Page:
Pencils and Pixels; The Art of Tradigital Mixed Media

How to use digital and traditional media to push your work in new directions

Nate Sweitzer

I stumbled into a few personal truths about art-making in my first couple years at school.

I found it frustrating to use traditional media as a finishing tool.

Every medium has a learning curve, and I was trying to learn all of them at the same time. This made the prospect of starting a piece an anxiety-inducing task. I would carefully design my drawings on the illustration board, then lose them halfway through the finish after a series of misguided acrylic washes. I had to finish pieces in colored pencil just to avoid painting.

Extensive process work led to well-planned but unexciting finished pieces.

I was making each mark thinking “I hope I don’t ruin this,” because I knew how much time I’d spent planning the image.

The undo button was my best friend.

Luckily, working digitally makes it virtually impossible to ruin a piece. With unlimited brush options, layers, and the safety net of ctrl-Z, there are virtually no repercussions for experimenting or making mistakes. This should lead to more confident finished pieces, right?

…and worst enemy.

Wrong. I was redoing each mark a dozen times to get my drawing right. I would finish rendering a passage and go “hmm maybe I should’ve used that other brush,” and redo it three more times. I felt suffocated by the limitless options. My pieces were gradually improving, but I wasn’t enjoying the process of spending thirty hours staring at a screen and turning layers on and off.

I needed a process that provided the structure to reliably solve pieces and the freedom to visually experiment in a non-destructive setting so I could continue to hone my illustrative voice and craft.

The Tradigital Process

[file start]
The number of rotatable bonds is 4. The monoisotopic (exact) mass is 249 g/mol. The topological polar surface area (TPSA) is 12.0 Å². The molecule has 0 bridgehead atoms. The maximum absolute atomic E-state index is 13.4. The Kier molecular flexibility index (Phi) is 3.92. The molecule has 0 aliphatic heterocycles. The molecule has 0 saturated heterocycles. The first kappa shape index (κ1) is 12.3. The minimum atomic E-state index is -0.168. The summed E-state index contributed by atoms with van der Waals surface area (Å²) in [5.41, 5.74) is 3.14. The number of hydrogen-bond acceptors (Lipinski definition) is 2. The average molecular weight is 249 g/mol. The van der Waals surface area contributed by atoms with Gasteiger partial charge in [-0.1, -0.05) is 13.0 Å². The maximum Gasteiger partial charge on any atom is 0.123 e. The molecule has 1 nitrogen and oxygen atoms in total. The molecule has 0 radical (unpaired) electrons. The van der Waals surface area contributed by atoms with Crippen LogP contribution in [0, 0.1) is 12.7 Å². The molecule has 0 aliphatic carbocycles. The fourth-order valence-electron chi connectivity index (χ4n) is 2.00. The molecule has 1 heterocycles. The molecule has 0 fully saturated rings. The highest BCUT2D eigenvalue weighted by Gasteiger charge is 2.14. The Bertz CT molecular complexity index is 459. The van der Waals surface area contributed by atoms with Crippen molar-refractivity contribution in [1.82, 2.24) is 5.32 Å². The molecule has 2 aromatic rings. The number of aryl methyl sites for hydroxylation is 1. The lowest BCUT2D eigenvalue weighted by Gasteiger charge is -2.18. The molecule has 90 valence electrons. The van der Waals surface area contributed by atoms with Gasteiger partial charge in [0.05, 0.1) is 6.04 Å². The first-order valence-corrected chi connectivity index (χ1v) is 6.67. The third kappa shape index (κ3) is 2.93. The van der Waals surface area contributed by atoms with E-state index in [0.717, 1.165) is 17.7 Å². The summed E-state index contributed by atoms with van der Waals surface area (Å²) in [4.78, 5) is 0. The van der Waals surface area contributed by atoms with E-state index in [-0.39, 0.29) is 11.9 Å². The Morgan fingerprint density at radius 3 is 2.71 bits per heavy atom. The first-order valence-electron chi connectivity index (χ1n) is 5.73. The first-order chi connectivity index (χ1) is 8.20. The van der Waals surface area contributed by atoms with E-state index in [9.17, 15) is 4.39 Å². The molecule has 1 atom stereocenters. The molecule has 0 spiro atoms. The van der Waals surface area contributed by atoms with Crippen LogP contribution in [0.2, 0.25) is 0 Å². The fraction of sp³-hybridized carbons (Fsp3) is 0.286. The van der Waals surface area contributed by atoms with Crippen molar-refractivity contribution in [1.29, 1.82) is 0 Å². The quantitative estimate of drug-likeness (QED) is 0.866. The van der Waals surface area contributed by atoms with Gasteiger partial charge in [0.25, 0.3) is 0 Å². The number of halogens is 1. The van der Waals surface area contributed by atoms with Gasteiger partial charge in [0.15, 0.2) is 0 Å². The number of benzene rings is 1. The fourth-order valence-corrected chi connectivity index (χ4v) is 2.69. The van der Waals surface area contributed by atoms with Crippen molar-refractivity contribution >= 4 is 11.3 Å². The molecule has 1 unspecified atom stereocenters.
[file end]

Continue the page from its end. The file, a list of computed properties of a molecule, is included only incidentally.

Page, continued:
This can be anything from a full render to simple line, depending on the style of finish you’re pursuing. I tend to draw without construction, starting from an eye and working my way around the figure. This gets me to an interesting result faster than hyper-designing my underdrawing and helps keep my drawing loose. I’ll often lightly render at this stage by smearing my drawing and erasing the highlights. For this piece, I used an excellent photo of Muddy Waters for reference.

First steps to creating tradigital art

This process works best on the backbone of a solid traditional drawing and quality photo reference.


This step allows you to preserve and potentially adjust your drawing. For this piece, I scanned my drawing to begin working digitally. You can also scan, print, mount, and seal your drawing (with matte medium) on a board to continue to the next step traditionally. Sometimes I’ll bring the drawing into Photoshop and chop it up or use Warp/Liquify to push the line of action or likeness a little more. This gives me the chance to“retroactively construct” my looser drawing, which reduces the pressure to absolutely nail a drawing on the front end. 


The next phase involves the introduction of tinting, texture, and midtone in the form of a “wash”. This can come in the form of a traditional acrylic layer as well as digital toning. The idea here is to bring the piece to a unified color and value range so you can pull the lights and darks out later. Toning with digital tools allows me to find the dominant color temperature of the piece in the early stage, build up my lights and darks with a complementary tint, and then adjust at the end if need be. Photoshop has wonderful options for toning a b+w image. I usually toggle between Color Balance, Photo Filter, Gradient Maps for tone and use the blending sliders in Layer styles to mix.

A toning guide for digital methods to create tradigital art

Some tools for digitally toning using Photoshop. I also recommend playing with Levels to make sure your values are working properly.


The thinking behind this step is to create unexpected marks and passages to solve when I reestablish my lights and darks. We can turn the negative space of the toned drawing to an activated midtone with texture and mark-making. This can be achieved either traditionally, with a combination of dry and wet media, or digitally, with texture brushes (I recommend Greg Rutkowski’s) and clone stamping. Sometimes I’ll end up covering most of this stage up, but incorporating an element of abstraction and experimentation at this point in my process helps keep me excited as I approach the finish.

Image sequence showing how Nate Sweitzer combines traditional methods with a digital process to create tradigital art